The recurring problem of the sacrificial black man

Posted: February 26, 2015 in Pop Culture Posts, Theory Posts, Zombie Posts
Tags: , , , , , , ,

I know: with a title like that you are so excited to read this post. But this issue has come up a couple times for me in genre television lately and part of the reason I write this blog is to think critically about such questions, so I’m at least going to try to think my way through it.

Warning: Spoilers for recent episodes of Agents of SHIELDThe Walking Dead,  Captain America: Winter Soldier,  Alien, etc., and frank discussions of race. 

The last…30 minutes or so of Captain America: Winter Soldier, I was on the edge of my seat, completely anxious. Not because the hoverships were going to assassinate everyone in DC and New York or because Cap took a bullet to the gut.

I was worried–frantic–about Sam Wilson, AKA Falcon.

Now, I knew and understood intellectually that Falcon is not a one-time character in the Captain America canon. I knew he should be back. I just didn’t know if he would. In fact, part of me felt pretty sure that Sam Wilson was a dead man.

Not just because he’s a black character, mind you. We’ve gotten beyond the more simplistic days of slasher horror which dictated that the black man dies first. George Romero has allowed a bunch of black men to reach the finish line. Hell, even Parker makes it through the bulk of Alien.

No, what made me worry about Sam Wilson is that I liked him and Steve Rogers liked him. You see, it’s not a sacrifice to off a character we barely know. But a character with motivations and empathy and a moral sense who’s connected with your protagonist–that’s a character you can kill with serious dramatic effect.

(This is after they fake-killed Nick Fury earlier in the movie but that didn’t fool me for a minute. SLJ is friggin’ indestructible.)

Okay, obviously, Sam Wilson makes it through Winter Soldier. Praise Zombie Jesus.

Fast forward seven or so months to the midseason finale of Agents of SHIELD. Shit is going down. Skye and Raina are with the obelisk while the walls close around them. Coulson can’t get in. The others are distracted dealing with an alien-possessed Mac (after a gotcha moment in the previous episode when they may or may not have killed him). It seems like there’s no backup coming–and then Agent Tripp squeezes through the gap and into danger.

Of course, they do a double fake-out, pretending like Tripp is fine while Raina and Skye turn to stone. Of course, they’re fine and it’s really Tripp whom the alien technology destroys.

Tripp was a nice guy. A little underdeveloped as characters go in Agents of SHIELD, but we had been getting to know him better. His grandfather was a Howling Commando. He seemed like the genuine version of Grant Ward–and he had good chemistry with the group.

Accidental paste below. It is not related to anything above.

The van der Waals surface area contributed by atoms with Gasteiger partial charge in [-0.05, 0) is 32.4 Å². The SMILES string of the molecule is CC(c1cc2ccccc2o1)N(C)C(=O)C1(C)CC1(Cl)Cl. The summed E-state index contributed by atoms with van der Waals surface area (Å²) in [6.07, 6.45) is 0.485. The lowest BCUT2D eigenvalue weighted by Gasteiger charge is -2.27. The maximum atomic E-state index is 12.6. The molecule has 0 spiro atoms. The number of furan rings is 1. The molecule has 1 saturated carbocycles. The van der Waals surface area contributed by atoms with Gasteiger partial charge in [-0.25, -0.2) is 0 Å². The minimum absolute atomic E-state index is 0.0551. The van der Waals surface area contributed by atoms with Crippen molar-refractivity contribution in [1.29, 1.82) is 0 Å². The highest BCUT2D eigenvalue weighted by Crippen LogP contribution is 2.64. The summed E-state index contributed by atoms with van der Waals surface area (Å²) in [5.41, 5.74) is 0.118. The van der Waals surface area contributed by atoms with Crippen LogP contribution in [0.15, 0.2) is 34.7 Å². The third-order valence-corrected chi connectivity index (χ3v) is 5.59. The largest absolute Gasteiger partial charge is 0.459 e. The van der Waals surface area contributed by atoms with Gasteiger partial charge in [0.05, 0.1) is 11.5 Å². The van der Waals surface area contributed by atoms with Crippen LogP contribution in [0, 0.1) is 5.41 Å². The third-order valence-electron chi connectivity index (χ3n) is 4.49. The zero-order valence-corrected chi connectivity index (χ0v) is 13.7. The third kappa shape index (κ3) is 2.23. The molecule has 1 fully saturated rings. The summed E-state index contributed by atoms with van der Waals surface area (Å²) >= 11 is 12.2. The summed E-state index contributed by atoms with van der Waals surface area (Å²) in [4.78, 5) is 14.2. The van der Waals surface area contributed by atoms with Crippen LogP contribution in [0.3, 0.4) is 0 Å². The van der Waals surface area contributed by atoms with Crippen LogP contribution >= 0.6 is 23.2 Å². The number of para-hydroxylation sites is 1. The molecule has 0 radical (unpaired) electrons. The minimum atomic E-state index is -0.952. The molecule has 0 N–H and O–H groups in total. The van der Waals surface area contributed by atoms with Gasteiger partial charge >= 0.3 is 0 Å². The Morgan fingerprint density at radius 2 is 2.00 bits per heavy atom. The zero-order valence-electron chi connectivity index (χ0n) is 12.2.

Given what almost happened to Mac in the previous episode, Tripp’s death felt like a cruel, deliberate yank on our heartstrings, as if to say: you like these characters? Well, too bad!

There has been similar activity on season five of The Walking Dead, a show which seems determined to have no more than three black men in the supporting cast at any given time. The showrunners seem especially fond of killing off whoever happens to be the group’s moral center at any given time, most recently Tyreese and Bob, both–you guessed it–black men. Both solid characters with individual issues and quirks when they appeared in previous seasons; Tyreese in particular saw a lot of development as a fan-favorite from the comics.

But both got a lot more screen time and nuance leading up to their deaths, which is no coincidence. It’s meant to be upsetting. And this is true when any character dies, of course. And naturally I wouldn’t suggest that such action heavy shows should never kill anyone off or even refrain from offing characters of color. I’ll be the first to admit that “What Happened and What’s Going On” from The Walking Dead was a beautifully acted and lovingly made episode. Chad Coleman was as wonderful as ever as Tyreese (which made hurt more, of course). In isolation, I wouldn’t have minded at all. As a larger pattern on the show, it bothers me.

What bothers me  is 1)  the notion that any of these characters (Mac and Tripp or Tyreese, T-Dog, and Bob) are interchangeable 2) that we’re only allowed a relatively brief time to empathize with sympathetic black male characters before they’re killed off–thus making their deaths a kind of cheat or gimmick to get an emotional reaction from the audience and 3) that these characters’ sacrifices end up being mere motivational fodder for the series’ or film’s protagonists, who are so often white.

Simple representation in media (and particularly genre media) is still a huge problem–the numbers are an issue, let alone the quality of the roles. But I think we also need to think about the kinds of stories these characters get to live–and whether they live. Because it does send a message.

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